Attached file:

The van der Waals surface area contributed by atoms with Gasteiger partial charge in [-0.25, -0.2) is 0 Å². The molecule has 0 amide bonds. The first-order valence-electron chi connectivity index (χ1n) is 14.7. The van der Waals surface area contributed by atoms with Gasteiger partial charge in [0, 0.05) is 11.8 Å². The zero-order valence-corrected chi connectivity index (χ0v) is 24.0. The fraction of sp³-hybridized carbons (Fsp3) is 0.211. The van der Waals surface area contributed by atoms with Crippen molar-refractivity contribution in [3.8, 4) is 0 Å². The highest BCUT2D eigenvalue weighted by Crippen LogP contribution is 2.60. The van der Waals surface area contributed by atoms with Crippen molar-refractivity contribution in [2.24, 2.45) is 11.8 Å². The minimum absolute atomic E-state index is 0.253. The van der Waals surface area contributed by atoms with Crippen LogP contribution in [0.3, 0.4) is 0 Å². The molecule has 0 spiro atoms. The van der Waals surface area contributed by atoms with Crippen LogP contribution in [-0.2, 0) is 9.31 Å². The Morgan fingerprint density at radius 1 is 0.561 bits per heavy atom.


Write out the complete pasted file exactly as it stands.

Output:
The van der Waals surface area contributed by atoms with Gasteiger partial charge in [-0.25, -0.2) is 0 Å². The molecule has 0 amide bonds. The first-order valence-electron chi connectivity index (χ1n) is 14.7. The van der Waals surface area contributed by atoms with Gasteiger partial charge in [0, 0.05) is 11.8 Å². The zero-order valence-corrected chi connectivity index (χ0v) is 24.0. The fraction of sp³-hybridized carbons (Fsp3) is 0.211. The van der Waals surface area contributed by atoms with Crippen molar-refractivity contribution in [3.8, 4) is 0 Å². The highest BCUT2D eigenvalue weighted by Crippen LogP contribution is 2.60. The van der Waals surface area contributed by atoms with Crippen molar-refractivity contribution in [2.24, 2.45) is 11.8 Å². The minimum absolute atomic E-state index is 0.253. The van der Waals surface area contributed by atoms with Crippen LogP contribution in [0.3, 0.4) is 0 Å². The molecule has 0 spiro atoms. The van der Waals surface area contributed by atoms with Crippen LogP contribution in [-0.2, 0) is 9.31 Å². The Morgan fingerprint density at radius 1 is 0.561 bits per heavy atom.